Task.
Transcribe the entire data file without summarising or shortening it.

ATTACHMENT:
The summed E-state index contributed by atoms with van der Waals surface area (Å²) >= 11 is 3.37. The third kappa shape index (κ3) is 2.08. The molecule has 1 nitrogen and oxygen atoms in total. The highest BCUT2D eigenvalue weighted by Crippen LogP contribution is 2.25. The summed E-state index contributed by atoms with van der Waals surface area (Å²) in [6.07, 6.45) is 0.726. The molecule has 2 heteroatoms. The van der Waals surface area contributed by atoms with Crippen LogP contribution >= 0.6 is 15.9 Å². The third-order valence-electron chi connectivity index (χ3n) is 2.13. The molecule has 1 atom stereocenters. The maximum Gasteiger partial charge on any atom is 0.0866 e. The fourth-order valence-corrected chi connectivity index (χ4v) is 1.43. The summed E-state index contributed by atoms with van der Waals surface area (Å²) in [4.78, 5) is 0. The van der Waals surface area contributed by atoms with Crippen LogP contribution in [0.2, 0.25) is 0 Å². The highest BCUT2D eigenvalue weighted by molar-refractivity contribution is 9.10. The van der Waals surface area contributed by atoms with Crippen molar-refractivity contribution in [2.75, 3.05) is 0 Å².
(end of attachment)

The summed E-state index contributed by atoms with van der Waals surface area (Å²) >= 11 is 3.37. The third kappa shape index (κ3) is 2.08. The molecule has 1 nitrogen and oxygen atoms in total. The highest BCUT2D eigenvalue weighted by Crippen LogP contribution is 2.25. The summed E-state index contributed by atoms with van der Waals surface area (Å²) in [6.07, 6.45) is 0.726. The molecule has 2 heteroatoms. The van der Waals surface area contributed by atoms with Crippen LogP contribution >= 0.6 is 15.9 Å². The third-order valence-electron chi connectivity index (χ3n) is 2.13. The molecule has 1 atom stereocenters. The maximum Gasteiger partial charge on any atom is 0.0866 e. The fourth-order valence-corrected chi connectivity index (χ4v) is 1.43. The summed E-state index contributed by atoms with van der Waals surface area (Å²) in [4.78, 5) is 0. The van der Waals surface area contributed by atoms with Crippen LogP contribution in [0.2, 0.25) is 0 Å². The highest BCUT2D eigenvalue weighted by molar-refractivity contribution is 9.10. The van der Waals surface area contributed by atoms with Crippen molar-refractivity contribution in [2.75, 3.05) is 0 Å².